Blacksmith Apron

To further protect yourself from burns and cuts, we recommend wearing blacksmithing aprons. It also protects your clothes, which is another great benefit of wearing them. Until I started wearing blacksmithing apron, my shirts would hardly last three smithing sessions.

When choosing an apron, you should ask yourself do you want one with pockets or not. Having one with pockets is excellent for holding various tools. Here is my favorite choice of the apron (affiliate link).

Should You Wear Gloves or Not?

Ah yes, the gloves. Look, your hands are the most valuable tool in blacksmithing. Without them, forget about forging. Now, I see some group of people saying that you should NEVER wear gloves during blacksmithing work. On the flip side, there are some smiths claiming that you should ALWAYS wear them. As always, I find the truth being somewhere in the middle of both claims.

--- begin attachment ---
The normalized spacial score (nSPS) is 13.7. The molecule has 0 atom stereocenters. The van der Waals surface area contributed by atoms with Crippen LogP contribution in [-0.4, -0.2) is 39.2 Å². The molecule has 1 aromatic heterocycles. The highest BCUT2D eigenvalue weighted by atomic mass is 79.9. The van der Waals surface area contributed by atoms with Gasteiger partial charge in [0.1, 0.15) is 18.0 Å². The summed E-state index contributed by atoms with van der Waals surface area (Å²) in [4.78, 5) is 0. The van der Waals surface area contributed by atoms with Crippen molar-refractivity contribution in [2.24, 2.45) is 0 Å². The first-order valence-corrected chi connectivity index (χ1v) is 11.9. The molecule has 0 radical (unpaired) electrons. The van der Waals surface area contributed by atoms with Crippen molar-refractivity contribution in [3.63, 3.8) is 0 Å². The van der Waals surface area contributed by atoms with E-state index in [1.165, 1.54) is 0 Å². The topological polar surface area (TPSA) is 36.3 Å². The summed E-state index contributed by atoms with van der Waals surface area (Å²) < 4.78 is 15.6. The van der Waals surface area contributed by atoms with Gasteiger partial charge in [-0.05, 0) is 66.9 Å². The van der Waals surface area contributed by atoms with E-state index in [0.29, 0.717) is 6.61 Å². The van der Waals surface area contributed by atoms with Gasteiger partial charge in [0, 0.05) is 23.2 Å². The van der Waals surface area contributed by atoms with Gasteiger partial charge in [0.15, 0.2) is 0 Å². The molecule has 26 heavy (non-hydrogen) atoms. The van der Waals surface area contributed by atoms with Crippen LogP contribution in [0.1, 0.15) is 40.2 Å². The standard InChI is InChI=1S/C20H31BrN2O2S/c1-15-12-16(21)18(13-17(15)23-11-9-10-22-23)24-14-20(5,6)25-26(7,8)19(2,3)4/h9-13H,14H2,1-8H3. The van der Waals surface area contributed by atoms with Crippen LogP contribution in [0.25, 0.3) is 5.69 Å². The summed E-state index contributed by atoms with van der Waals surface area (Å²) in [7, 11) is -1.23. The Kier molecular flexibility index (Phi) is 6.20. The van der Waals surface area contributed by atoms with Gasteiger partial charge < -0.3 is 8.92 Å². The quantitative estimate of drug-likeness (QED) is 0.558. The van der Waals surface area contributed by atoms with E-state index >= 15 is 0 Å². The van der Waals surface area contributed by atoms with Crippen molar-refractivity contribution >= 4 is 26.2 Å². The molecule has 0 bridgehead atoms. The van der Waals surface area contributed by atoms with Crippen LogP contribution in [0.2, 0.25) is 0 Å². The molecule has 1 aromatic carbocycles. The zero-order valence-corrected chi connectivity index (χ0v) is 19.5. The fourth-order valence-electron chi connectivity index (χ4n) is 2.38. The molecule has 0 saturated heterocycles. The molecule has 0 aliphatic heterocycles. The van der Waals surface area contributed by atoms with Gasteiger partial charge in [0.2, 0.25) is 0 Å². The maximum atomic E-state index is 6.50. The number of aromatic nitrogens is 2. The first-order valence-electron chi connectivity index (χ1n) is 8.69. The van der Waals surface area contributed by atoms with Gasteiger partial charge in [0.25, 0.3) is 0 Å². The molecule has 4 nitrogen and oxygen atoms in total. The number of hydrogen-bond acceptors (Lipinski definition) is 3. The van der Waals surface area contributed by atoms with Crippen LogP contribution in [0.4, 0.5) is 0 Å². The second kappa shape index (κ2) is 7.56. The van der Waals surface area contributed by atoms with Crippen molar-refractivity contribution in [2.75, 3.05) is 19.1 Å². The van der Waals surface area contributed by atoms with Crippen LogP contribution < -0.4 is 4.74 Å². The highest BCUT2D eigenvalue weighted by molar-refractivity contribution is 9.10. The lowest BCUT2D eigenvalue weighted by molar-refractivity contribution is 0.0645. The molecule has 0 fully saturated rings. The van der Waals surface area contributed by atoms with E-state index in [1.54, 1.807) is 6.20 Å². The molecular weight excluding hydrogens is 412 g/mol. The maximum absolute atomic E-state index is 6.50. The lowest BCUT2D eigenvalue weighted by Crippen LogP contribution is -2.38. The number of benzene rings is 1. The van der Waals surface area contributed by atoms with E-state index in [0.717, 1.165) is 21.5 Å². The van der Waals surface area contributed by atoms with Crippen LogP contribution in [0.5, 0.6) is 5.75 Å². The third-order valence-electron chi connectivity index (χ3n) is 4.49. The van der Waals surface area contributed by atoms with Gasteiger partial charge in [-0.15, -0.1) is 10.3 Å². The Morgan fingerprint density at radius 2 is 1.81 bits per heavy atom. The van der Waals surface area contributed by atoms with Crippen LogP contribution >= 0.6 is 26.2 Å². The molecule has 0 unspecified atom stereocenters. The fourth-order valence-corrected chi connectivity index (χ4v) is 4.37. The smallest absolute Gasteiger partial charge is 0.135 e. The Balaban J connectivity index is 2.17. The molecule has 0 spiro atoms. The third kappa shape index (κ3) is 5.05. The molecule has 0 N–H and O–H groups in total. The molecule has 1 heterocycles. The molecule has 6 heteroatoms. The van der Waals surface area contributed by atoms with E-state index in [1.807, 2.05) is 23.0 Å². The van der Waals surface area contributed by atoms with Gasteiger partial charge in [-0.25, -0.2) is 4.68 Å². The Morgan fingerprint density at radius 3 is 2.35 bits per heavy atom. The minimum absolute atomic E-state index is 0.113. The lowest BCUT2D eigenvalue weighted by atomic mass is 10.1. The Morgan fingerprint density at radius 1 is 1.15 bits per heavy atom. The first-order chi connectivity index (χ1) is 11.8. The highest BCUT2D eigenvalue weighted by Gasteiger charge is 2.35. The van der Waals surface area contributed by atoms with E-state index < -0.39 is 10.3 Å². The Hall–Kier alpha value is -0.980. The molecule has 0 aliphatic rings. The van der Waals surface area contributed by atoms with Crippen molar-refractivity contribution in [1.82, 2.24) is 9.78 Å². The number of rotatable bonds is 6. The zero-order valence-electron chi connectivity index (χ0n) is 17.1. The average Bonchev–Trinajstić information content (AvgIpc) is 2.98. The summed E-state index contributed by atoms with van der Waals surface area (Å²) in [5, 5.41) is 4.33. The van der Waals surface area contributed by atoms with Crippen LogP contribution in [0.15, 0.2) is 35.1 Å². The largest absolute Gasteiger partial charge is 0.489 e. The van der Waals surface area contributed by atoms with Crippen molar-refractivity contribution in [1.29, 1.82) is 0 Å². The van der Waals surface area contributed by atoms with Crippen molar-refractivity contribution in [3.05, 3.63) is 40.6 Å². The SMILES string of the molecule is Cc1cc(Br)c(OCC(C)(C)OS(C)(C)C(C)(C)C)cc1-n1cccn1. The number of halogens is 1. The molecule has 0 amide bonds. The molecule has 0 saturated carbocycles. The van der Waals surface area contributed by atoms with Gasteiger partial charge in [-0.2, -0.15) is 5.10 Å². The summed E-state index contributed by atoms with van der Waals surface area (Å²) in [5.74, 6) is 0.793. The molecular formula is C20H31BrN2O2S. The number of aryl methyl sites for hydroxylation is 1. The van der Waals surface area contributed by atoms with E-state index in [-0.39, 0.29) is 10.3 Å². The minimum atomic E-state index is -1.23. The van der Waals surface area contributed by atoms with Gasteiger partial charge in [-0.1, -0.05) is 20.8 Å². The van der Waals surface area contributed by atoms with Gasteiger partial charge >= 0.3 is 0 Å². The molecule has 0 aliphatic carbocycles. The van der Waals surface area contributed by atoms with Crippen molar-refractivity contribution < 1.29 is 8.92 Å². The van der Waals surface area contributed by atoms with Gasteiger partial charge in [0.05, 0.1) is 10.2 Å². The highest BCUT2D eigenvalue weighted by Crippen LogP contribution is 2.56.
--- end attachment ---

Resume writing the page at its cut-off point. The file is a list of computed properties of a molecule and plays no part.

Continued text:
Wearing gloves in blacksmithing depends on the situation. For example, during striking, you can wear the glove only on the holding hand but not on the striking one. Wearing a glove on the hand holding the hammer makes the grip harder. Do not ever wear gloves near the machinery work, especially when using a drill press, lathe, or power hammer.

If you are a beginner smith, then chances are you will grab the hot metal when you see it isn’t red or orange. That can easily trick you into grabbing it. Now, in both cases, you will burn yourself, obviously.